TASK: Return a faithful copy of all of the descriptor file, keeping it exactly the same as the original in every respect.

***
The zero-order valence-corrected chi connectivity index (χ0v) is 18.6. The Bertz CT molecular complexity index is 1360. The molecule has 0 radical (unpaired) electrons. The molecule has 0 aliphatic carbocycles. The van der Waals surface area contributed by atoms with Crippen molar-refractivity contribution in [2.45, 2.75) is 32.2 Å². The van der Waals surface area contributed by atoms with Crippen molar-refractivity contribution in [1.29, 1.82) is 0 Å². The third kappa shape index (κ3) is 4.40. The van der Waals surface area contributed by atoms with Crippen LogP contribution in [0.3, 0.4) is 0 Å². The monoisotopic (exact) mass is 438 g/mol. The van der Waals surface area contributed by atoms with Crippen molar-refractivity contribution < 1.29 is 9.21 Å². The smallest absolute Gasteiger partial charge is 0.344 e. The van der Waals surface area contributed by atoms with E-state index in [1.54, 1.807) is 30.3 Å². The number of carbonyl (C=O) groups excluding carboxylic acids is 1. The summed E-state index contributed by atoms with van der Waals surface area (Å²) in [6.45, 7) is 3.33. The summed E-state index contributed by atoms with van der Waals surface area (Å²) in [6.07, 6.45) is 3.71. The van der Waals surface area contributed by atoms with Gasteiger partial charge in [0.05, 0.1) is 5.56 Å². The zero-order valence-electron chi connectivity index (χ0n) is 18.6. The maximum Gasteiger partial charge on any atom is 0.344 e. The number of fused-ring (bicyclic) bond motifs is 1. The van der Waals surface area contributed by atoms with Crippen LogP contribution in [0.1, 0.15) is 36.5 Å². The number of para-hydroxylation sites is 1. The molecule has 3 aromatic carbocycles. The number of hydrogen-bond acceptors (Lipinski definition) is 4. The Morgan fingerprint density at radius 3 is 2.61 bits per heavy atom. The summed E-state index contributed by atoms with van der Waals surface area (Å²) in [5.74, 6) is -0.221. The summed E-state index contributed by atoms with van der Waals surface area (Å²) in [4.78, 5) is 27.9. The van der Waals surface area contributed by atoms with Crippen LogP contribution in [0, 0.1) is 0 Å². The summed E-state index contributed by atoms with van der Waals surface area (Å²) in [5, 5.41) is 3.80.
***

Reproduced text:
The zero-order valence-corrected chi connectivity index (χ0v) is 18.6. The Bertz CT molecular complexity index is 1360. The molecule has 0 radical (unpaired) electrons. The molecule has 0 aliphatic carbocycles. The van der Waals surface area contributed by atoms with Crippen molar-refractivity contribution in [2.45, 2.75) is 32.2 Å². The van der Waals surface area contributed by atoms with Crippen molar-refractivity contribution in [1.29, 1.82) is 0 Å². The third kappa shape index (κ3) is 4.40. The van der Waals surface area contributed by atoms with Crippen LogP contribution in [0.3, 0.4) is 0 Å². The monoisotopic (exact) mass is 438 g/mol. The van der Waals surface area contributed by atoms with Crippen molar-refractivity contribution < 1.29 is 9.21 Å². The smallest absolute Gasteiger partial charge is 0.344 e. The van der Waals surface area contributed by atoms with E-state index in [1.54, 1.807) is 30.3 Å². The number of carbonyl (C=O) groups excluding carboxylic acids is 1. The summed E-state index contributed by atoms with van der Waals surface area (Å²) in [6.45, 7) is 3.33. The summed E-state index contributed by atoms with van der Waals surface area (Å²) in [6.07, 6.45) is 3.71. The van der Waals surface area contributed by atoms with Gasteiger partial charge in [0.05, 0.1) is 5.56 Å². The zero-order valence-electron chi connectivity index (χ0n) is 18.6. The maximum Gasteiger partial charge on any atom is 0.344 e. The number of fused-ring (bicyclic) bond motifs is 1. The van der Waals surface area contributed by atoms with Crippen LogP contribution in [0.1, 0.15) is 36.5 Å². The number of para-hydroxylation sites is 1. The molecule has 3 aromatic carbocycles. The number of hydrogen-bond acceptors (Lipinski definition) is 4. The Morgan fingerprint density at radius 3 is 2.61 bits per heavy atom. The summed E-state index contributed by atoms with van der Waals surface area (Å²) in [5.74, 6) is -0.221. The summed E-state index contributed by atoms with van der Waals surface area (Å²) in [4.78, 5) is 27.9. The van der Waals surface area contributed by atoms with Crippen LogP contribution in [0, 0.1) is 0 Å². The summed E-state index contributed by atoms with van der Waals surface area (Å²) in [5, 5.41) is 3.80.